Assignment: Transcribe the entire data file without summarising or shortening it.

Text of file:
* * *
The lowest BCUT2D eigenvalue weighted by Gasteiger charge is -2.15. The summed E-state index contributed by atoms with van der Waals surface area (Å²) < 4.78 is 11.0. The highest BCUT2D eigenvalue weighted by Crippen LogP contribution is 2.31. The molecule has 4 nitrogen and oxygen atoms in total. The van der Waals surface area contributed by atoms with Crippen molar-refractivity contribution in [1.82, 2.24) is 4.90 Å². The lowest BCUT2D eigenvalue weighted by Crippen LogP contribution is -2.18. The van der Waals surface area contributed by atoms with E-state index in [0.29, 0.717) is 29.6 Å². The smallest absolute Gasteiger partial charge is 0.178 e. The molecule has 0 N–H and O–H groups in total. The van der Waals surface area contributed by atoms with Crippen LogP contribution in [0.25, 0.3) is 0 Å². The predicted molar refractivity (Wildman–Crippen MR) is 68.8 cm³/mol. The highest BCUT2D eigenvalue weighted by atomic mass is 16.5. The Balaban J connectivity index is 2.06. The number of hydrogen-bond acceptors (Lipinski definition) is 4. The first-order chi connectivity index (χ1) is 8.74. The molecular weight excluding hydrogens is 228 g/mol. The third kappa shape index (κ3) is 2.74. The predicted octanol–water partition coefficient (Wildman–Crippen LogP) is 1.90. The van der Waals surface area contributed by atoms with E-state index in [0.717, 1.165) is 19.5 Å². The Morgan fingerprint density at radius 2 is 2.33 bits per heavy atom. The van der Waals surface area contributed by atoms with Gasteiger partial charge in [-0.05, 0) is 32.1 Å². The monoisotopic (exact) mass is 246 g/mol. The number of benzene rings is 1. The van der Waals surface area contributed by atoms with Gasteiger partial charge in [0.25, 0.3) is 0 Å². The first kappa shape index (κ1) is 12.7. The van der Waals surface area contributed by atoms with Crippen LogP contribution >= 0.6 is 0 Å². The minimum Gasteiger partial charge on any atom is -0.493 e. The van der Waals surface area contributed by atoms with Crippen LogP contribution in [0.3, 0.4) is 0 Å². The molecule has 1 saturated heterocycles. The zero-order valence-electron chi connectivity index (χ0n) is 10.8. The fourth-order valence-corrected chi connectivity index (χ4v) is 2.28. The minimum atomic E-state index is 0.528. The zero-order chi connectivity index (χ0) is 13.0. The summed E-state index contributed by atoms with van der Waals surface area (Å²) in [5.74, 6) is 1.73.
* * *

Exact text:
The lowest BCUT2D eigenvalue weighted by Gasteiger charge is -2.15. The summed E-state index contributed by atoms with van der Waals surface area (Å²) < 4.78 is 11.0. The highest BCUT2D eigenvalue weighted by Crippen LogP contribution is 2.31. The molecule has 4 nitrogen and oxygen atoms in total. The van der Waals surface area contributed by atoms with Crippen molar-refractivity contribution in [1.82, 2.24) is 4.90 Å². The lowest BCUT2D eigenvalue weighted by Crippen LogP contribution is -2.18. The van der Waals surface area contributed by atoms with E-state index in [0.29, 0.717) is 29.6 Å². The smallest absolute Gasteiger partial charge is 0.178 e. The molecule has 0 N–H and O–H groups in total. The van der Waals surface area contributed by atoms with Crippen LogP contribution in [0.25, 0.3) is 0 Å². The predicted molar refractivity (Wildman–Crippen MR) is 68.8 cm³/mol. The highest BCUT2D eigenvalue weighted by atomic mass is 16.5. The Balaban J connectivity index is 2.06. The number of hydrogen-bond acceptors (Lipinski definition) is 4. The first-order chi connectivity index (χ1) is 8.74. The molecular weight excluding hydrogens is 228 g/mol. The third kappa shape index (κ3) is 2.74. The predicted octanol–water partition coefficient (Wildman–Crippen LogP) is 1.90. The van der Waals surface area contributed by atoms with E-state index in [0.717, 1.165) is 19.5 Å². The Morgan fingerprint density at radius 2 is 2.33 bits per heavy atom. The van der Waals surface area contributed by atoms with Gasteiger partial charge in [-0.05, 0) is 32.1 Å². The monoisotopic (exact) mass is 246 g/mol. The number of benzene rings is 1. The van der Waals surface area contributed by atoms with Gasteiger partial charge in [0.25, 0.3) is 0 Å². The first kappa shape index (κ1) is 12.7. The van der Waals surface area contributed by atoms with Crippen LogP contribution >= 0.6 is 0 Å². The minimum Gasteiger partial charge on any atom is -0.493 e. The van der Waals surface area contributed by atoms with Crippen LogP contribution in [0.3, 0.4) is 0 Å². The molecule has 1 saturated heterocycles. The zero-order valence-electron chi connectivity index (χ0n) is 10.8. The fourth-order valence-corrected chi connectivity index (χ4v) is 2.28. The minimum atomic E-state index is 0.528. The zero-order chi connectivity index (χ0) is 13.0. The summed E-state index contributed by atoms with van der Waals surface area (Å²) in [5.74, 6) is 1.73.